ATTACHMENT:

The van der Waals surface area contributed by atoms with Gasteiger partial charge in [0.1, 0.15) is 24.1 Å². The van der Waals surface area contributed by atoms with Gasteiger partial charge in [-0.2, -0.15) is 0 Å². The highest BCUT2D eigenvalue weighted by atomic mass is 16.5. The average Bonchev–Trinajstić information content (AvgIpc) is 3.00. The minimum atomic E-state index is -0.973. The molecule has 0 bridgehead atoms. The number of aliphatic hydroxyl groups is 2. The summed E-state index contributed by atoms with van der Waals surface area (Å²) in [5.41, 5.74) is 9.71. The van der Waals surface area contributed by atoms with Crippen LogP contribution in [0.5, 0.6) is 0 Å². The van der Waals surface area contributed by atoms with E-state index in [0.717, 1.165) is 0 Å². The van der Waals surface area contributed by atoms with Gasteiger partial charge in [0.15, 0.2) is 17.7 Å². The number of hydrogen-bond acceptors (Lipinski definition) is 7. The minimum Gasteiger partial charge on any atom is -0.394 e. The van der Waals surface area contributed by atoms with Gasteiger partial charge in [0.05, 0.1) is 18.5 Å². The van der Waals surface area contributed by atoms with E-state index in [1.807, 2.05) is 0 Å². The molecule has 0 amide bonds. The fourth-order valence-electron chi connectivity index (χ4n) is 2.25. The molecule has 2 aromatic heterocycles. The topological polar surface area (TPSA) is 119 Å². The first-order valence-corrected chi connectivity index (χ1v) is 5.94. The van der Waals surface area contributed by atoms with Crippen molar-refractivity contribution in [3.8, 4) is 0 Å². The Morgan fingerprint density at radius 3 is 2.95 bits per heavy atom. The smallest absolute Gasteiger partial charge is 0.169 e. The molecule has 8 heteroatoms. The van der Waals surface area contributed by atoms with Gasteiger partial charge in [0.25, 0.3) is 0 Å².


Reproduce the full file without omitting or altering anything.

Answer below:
The van der Waals surface area contributed by atoms with Gasteiger partial charge in [0.1, 0.15) is 24.1 Å². The van der Waals surface area contributed by atoms with Gasteiger partial charge in [-0.2, -0.15) is 0 Å². The highest BCUT2D eigenvalue weighted by atomic mass is 16.5. The average Bonchev–Trinajstić information content (AvgIpc) is 3.00. The minimum atomic E-state index is -0.973. The molecule has 0 bridgehead atoms. The number of aliphatic hydroxyl groups is 2. The summed E-state index contributed by atoms with van der Waals surface area (Å²) in [5.41, 5.74) is 9.71. The van der Waals surface area contributed by atoms with Crippen LogP contribution in [0.5, 0.6) is 0 Å². The van der Waals surface area contributed by atoms with E-state index in [0.717, 1.165) is 0 Å². The van der Waals surface area contributed by atoms with Gasteiger partial charge in [0.15, 0.2) is 17.7 Å². The number of hydrogen-bond acceptors (Lipinski definition) is 7. The minimum Gasteiger partial charge on any atom is -0.394 e. The van der Waals surface area contributed by atoms with Gasteiger partial charge in [0.05, 0.1) is 18.5 Å². The van der Waals surface area contributed by atoms with E-state index in [1.807, 2.05) is 0 Å². The molecule has 0 amide bonds. The fourth-order valence-electron chi connectivity index (χ4n) is 2.25. The molecule has 2 aromatic heterocycles. The topological polar surface area (TPSA) is 119 Å². The first-order valence-corrected chi connectivity index (χ1v) is 5.94. The van der Waals surface area contributed by atoms with Crippen molar-refractivity contribution in [3.8, 4) is 0 Å². The Morgan fingerprint density at radius 3 is 2.95 bits per heavy atom. The smallest absolute Gasteiger partial charge is 0.169 e. The molecule has 8 heteroatoms. The van der Waals surface area contributed by atoms with Gasteiger partial charge in [0.25, 0.3) is 0 Å².